(b. 1632, Delft, d. 1675, Delft)
Christ in the House of Martha and Mary1654-55 (?)
Oil on canvas, 160 x 142 cm
National Gallery of Scotland, Edinburgh
Signature: Signed(?) lower left on the small bench.
Provenance: The painting appeared out of the blue ca. 1900. This painting was bought by an antique dealer from a family in Bristol for 8 sterling. Later, it became part of the Arthur Lewis Collection, London, and was exhibited in April 1901, Cat. No. 1 by the art dealer Forbes and Paterson, London. Mr. W. A. Coats is mentioned in the catalog as the owner. It was at that time that the signature had first become visible. Cataloged by the previous owner, Skelmorlie Castle; Scotland, 1904, no. 37. Bequeathed by the two sons of Coats in 1927 to the museum.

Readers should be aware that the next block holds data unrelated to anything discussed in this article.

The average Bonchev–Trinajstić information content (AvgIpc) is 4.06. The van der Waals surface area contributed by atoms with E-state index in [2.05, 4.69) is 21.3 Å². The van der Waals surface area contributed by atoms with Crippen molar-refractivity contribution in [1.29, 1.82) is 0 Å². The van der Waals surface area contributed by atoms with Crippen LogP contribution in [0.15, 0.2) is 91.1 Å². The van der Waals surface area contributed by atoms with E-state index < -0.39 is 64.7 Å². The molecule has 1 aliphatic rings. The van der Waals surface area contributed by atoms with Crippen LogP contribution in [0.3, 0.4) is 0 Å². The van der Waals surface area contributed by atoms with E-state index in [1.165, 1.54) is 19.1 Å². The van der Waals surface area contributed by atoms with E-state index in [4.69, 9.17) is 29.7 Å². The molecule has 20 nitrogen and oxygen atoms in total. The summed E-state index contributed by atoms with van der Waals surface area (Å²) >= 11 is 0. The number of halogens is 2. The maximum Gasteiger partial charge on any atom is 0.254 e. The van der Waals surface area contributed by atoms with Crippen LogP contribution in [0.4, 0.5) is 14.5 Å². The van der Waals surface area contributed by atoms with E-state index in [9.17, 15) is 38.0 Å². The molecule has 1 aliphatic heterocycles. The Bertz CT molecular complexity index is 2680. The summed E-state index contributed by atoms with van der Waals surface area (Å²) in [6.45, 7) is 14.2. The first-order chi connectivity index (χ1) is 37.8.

It seems likely that we have here an Italianate copy after a not yet identified original by a minor Italian master. The numerous borrowings from other artists that were easily discovered by art critics point to a pasticcio more than to the youthful work of a potential great. Italian sources, such as the figure of Christ in the picture by Andrea Vaccaro (Naples, Pinacoteca Reggia di Capodimonte), the Christ in another painting by Alessandro Allori (Vienna, Kunsthistorisches Museum), or the gesture of the Christ's right arm in a work by Bernardo Cavallino (National Museum, Naples), join evident derivations from the Fleming Erasmus Quellinus (Musée des Beaux Arts, Valenciennes). This figure of Christ belongs to the repertory of Italian painters and was used in many studios in the sixteenth and seventeenth centuries.
The signature differs considerably in the writing from authentic ones. It can be considered spurious.